Adam Caillavet, born and raised in Orange, TX, is a man of many faces. He’s an amazing father to 3 children, a loving and devoted husband and an incredible musician. Most of you may know him from his work with his previous band, Forever Falls, who disbanded in 2012 after an amazing couple of shows with their long-time friends and Houston natives, The Hunger. Shortly after, he began writing material for his solo career, dubbed Adam Woodrow and released his debut EP Country Made in June of 2013. Diving into the world of country music was a far cry from his arena rock days with FF but he made it work beautifully. Now, he’s back with a brand new, conceptual EP called By Your Design and he’s ready to talk about it. I’m incredibly proud to bring you my exclusive interview with the man himself! Read on for more details on what’s going on with FF, what By Your Design has in store for you and what you can expect from him in the future!
First, thank you for taking the time out to do this, brother. I’m thrilled to finally work with you in a professional capacity, after being a fan of all your previous work.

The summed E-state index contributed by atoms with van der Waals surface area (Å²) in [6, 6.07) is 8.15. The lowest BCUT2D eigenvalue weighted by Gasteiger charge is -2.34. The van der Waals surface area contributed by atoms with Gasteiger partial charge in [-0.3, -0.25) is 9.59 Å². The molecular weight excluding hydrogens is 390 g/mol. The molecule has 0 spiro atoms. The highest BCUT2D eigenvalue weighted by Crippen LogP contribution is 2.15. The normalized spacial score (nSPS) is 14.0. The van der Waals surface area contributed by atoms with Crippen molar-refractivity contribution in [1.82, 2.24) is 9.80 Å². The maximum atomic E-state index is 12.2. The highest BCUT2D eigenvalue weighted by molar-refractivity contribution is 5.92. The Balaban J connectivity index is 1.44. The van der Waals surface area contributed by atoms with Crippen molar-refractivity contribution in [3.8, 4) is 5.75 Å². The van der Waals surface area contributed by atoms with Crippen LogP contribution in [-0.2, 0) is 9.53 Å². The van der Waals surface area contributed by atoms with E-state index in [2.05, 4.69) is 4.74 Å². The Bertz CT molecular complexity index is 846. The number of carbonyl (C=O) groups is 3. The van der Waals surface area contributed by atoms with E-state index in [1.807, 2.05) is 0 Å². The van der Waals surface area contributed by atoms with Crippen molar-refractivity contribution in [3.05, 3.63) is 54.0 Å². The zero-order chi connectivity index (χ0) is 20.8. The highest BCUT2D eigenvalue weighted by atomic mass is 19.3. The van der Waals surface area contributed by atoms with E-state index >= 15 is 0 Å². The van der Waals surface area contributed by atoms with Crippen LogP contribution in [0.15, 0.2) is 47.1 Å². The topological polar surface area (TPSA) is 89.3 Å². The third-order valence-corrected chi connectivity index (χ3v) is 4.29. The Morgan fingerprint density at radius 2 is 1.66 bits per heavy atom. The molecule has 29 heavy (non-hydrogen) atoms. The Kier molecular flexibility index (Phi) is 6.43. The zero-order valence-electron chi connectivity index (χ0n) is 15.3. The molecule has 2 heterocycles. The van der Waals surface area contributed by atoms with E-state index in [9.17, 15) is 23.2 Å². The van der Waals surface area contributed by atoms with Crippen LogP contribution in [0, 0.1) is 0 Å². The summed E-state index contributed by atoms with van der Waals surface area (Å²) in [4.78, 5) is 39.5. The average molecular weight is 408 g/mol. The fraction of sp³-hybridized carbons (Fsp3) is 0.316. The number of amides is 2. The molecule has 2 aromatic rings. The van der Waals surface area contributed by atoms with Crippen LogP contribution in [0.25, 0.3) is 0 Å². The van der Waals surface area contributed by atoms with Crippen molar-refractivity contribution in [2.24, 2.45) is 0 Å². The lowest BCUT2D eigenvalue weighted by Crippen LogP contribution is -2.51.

Adam: No Problem. Thanks for taking the time to review the record and do this interview. I know you have a lot going on so I appreciate it.
Let’s get the obvious stuff out of the way, first haha. The question that has been on everyone’s mind, since it seemed the Rock Gods had called forth the revival of Forever Falls in late 2014, has been what’s going on with you guys? Last we heard, the revived line-up would include yourself, Patrick McNerney, Matt Carter and Danny Broussard (which is the line-up that recorded your last album, Big Vision for a Small World.) We reported on a video you released, speaking with guitarist Patrick McNerney on a possible reunion show but it seems like that’s fallen through the cracks. Are there still plans to revive the band, possibly with new music, or has that chapter of your life been put to rest? We heard 3 new tracks at your final show (which featured Kik Tally, formerly of Yesterday’s Portraits and currently with the Justin Taylor Band) with The Hunger… “Runaway,” I recall being one of them. Will we hear any of those in their studio form?
Adam: Honestly I would love to do another show with Forever Falls. I would love to bring back anyone that’s ever played in the band to do one big show. I’ve had that idea for years. I can’t tell you what the future brings on recording a new album. Could it happen? Of course. Is it in the near future? I don’t know… Time will tell. I’ve wanted to lay down “Runaway” just to have it. Maybe we’ll get around to doing that.